For example, let’s say you have a new container task that you want to run every day at 8am within your ECS Cluster however, the amount of instances that you have and their available memory seems to be pretty tight, and you don’t want to compromise or risk any placement issues of new tasks when there’s a deployment or more tasks need to be added. You can use Fargate as the launch method for your ECS task so you can still get your container running, without risking any impact to your EC2 running tasks.

Similar to the example mentioned above, we will be showing how to launch an ECS Task with AWS Fargate as the launch method for the task instead of EC2, due to the low resource consumption that we know the container requires and cadence of the task to be ran inside one of our ECS cluster.

It’s important to note that the following steps have some basic Terraform snippets that will allow us to create these resources via code, opposed to doing this manually via the AWS Console (which is totally fine and you can create all these same resources manually if preferred). As an IaC (Infrastructure as Code) tool, Terraform gives us the ability to scale and replicate infrastructure more easily, which is why it’s such a great tool when you start adding a lot of resources to your infrastructure.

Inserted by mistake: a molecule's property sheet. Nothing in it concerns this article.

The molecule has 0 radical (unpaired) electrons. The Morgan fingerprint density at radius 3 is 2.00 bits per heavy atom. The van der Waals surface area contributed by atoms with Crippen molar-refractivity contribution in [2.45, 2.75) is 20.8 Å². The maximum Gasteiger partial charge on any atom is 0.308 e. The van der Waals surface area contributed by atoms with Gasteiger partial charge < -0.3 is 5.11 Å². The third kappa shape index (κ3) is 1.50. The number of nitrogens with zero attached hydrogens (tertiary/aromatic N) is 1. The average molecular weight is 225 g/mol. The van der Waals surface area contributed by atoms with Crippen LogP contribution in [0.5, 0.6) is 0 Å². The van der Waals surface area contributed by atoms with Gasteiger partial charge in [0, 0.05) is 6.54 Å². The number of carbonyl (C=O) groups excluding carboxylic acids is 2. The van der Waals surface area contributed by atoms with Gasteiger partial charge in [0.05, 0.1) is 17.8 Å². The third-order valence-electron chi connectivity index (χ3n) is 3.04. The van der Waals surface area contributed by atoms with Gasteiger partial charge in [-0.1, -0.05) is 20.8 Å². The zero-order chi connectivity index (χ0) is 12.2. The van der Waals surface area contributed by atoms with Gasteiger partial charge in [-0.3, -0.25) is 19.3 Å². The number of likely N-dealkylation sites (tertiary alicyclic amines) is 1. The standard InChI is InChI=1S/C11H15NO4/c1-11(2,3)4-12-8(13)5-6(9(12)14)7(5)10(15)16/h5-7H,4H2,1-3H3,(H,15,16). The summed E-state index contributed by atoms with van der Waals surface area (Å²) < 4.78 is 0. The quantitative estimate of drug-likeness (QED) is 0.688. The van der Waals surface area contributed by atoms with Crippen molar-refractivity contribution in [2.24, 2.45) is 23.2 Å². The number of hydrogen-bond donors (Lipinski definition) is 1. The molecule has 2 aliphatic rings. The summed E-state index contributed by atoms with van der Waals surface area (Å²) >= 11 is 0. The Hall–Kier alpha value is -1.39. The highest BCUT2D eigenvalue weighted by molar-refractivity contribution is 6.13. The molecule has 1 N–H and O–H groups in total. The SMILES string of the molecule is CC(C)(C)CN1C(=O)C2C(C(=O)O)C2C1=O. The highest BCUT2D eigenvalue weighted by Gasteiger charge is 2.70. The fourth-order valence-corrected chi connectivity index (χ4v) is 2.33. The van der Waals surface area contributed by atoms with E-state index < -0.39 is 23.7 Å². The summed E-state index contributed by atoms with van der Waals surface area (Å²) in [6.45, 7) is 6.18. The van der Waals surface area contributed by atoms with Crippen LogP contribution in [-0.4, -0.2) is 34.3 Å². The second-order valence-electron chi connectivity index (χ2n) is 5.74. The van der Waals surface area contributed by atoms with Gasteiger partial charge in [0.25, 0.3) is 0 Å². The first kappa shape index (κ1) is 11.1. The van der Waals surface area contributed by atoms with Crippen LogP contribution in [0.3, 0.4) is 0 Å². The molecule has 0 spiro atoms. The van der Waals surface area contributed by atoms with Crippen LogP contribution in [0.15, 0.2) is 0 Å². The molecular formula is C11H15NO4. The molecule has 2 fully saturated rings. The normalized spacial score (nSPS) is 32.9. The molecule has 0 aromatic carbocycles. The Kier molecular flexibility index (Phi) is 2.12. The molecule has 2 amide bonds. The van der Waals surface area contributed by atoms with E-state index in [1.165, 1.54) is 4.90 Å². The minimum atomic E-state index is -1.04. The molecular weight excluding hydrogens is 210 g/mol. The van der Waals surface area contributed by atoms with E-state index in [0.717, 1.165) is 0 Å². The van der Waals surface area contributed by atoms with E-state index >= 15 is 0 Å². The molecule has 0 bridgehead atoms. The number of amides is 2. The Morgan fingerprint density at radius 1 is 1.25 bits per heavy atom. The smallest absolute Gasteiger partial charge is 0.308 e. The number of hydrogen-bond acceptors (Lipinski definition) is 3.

1. First, you need to define your ECS task as you would normally do with a regular ECS service. Our Eventbrifge rule will be the one to run this task, so we won’t be needing an ECS Service for our new task definition.

resource "aws_ecs_task_definition" "task_1" {
 family                   = "${var.rule_name}_${var.environment}"
 container_definitions    = var.container_definition
 requires_compatibilities = ["FARGATE"]